Calvin’s Positive Principle for Music

A lot has been made of the way in which thinkers in the Augustinian tradition—perhaps most especially Calvin—are suspicious of the value of music in worship. Calvin acknowledges Augustine’s concerns in 3.XX.32. “Yet we should be very careful that our ears be not more attentive to the melody than our minds to the spiritual meaning of the words. Augustine also admits in another place that he was so disturbed by this danger that he sometimes wished to see established the custom observed by Athanasius, who ordered the reader to use so little inflection of the voice that he would sound more like a speaker than a singer. But when he recalled how much benefit singing had brought him, he inclined to the other side.” (McNeill, v. 2, 895-896) Thus the Augustinian tradition is, like most of the western tradition, pro-music but always pro-music with a caveat. Augustine’s own language would seem to locate the problem in the sensual nature of music (at least in his more neo-Platonic mindset in Confessions), which is likely to distract the listener from the whole purpose of worship music, which is the glorification of God (read: the text). And so Calvin is often seen to hold a position more or less interchangeable with Augustine’s: suspicious, on a theological level, of music’s worth.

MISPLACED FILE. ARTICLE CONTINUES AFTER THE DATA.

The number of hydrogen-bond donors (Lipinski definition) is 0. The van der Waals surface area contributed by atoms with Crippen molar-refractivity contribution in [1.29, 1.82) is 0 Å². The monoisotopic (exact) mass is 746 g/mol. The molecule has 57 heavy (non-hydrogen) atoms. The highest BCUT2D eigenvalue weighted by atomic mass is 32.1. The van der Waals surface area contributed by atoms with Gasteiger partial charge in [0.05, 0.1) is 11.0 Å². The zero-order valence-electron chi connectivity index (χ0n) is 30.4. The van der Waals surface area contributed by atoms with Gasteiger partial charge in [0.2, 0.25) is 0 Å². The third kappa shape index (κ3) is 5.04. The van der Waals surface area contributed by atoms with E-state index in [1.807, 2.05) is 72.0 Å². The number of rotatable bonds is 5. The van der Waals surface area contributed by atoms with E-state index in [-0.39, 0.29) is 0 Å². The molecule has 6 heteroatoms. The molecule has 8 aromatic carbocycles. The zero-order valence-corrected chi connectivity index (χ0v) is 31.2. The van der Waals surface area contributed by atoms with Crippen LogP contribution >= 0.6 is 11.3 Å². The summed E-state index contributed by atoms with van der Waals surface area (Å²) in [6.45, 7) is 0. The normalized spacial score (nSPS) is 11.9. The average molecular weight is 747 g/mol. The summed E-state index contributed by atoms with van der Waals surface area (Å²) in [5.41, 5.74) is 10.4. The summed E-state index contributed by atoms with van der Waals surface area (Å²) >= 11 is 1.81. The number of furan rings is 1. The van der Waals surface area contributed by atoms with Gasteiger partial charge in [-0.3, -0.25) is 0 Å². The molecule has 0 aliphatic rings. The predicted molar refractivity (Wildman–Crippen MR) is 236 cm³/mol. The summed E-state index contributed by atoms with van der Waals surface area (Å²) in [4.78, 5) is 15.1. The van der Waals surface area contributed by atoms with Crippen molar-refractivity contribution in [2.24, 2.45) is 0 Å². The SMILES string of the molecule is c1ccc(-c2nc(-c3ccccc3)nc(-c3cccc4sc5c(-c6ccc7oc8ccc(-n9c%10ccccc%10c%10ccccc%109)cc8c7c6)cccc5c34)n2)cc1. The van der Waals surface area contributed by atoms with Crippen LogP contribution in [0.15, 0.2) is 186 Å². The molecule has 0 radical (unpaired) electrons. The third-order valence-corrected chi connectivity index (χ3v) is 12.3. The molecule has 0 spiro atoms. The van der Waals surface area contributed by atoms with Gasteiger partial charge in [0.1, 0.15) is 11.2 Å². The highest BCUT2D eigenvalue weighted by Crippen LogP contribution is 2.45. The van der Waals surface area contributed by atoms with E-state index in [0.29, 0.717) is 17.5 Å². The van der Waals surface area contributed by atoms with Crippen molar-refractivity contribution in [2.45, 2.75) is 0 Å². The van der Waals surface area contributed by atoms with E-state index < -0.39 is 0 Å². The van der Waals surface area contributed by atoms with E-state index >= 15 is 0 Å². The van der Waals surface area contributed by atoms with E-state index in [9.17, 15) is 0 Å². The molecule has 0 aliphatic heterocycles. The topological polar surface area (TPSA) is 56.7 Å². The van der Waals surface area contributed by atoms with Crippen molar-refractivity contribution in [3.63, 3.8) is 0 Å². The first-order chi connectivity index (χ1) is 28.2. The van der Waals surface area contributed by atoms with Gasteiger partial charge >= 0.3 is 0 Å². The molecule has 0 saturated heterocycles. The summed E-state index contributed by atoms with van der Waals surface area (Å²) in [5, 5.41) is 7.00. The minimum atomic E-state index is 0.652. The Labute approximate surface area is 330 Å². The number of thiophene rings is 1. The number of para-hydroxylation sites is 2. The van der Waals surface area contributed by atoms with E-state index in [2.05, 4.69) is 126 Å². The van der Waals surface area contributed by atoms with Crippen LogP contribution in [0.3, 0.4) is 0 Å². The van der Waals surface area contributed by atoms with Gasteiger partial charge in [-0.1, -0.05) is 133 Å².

But this is ignoring the better part of what Calvin has to say about music in 3.XX.31-33. It’s worth noting that Calvin does not locate (or mention, anyway) the problem of music in its sensuous qualities. He mentions Augustine as a tangent, clearly as a sort of refutatio, concluding that, unlike the more Athanasian among the Reformers, he thought music “is without any doubt a most holy and salutary practice,” provided that “moderation is maintained.” I’m not arguing that he doesn’t participate in any of Augustine’s dualist tendencies, but I think that an emphasis on that leads to ignoring the most important statement on music Calvin has.

And the statement is this: music is a way of preventing congregants from auto-piloting through the liturgy.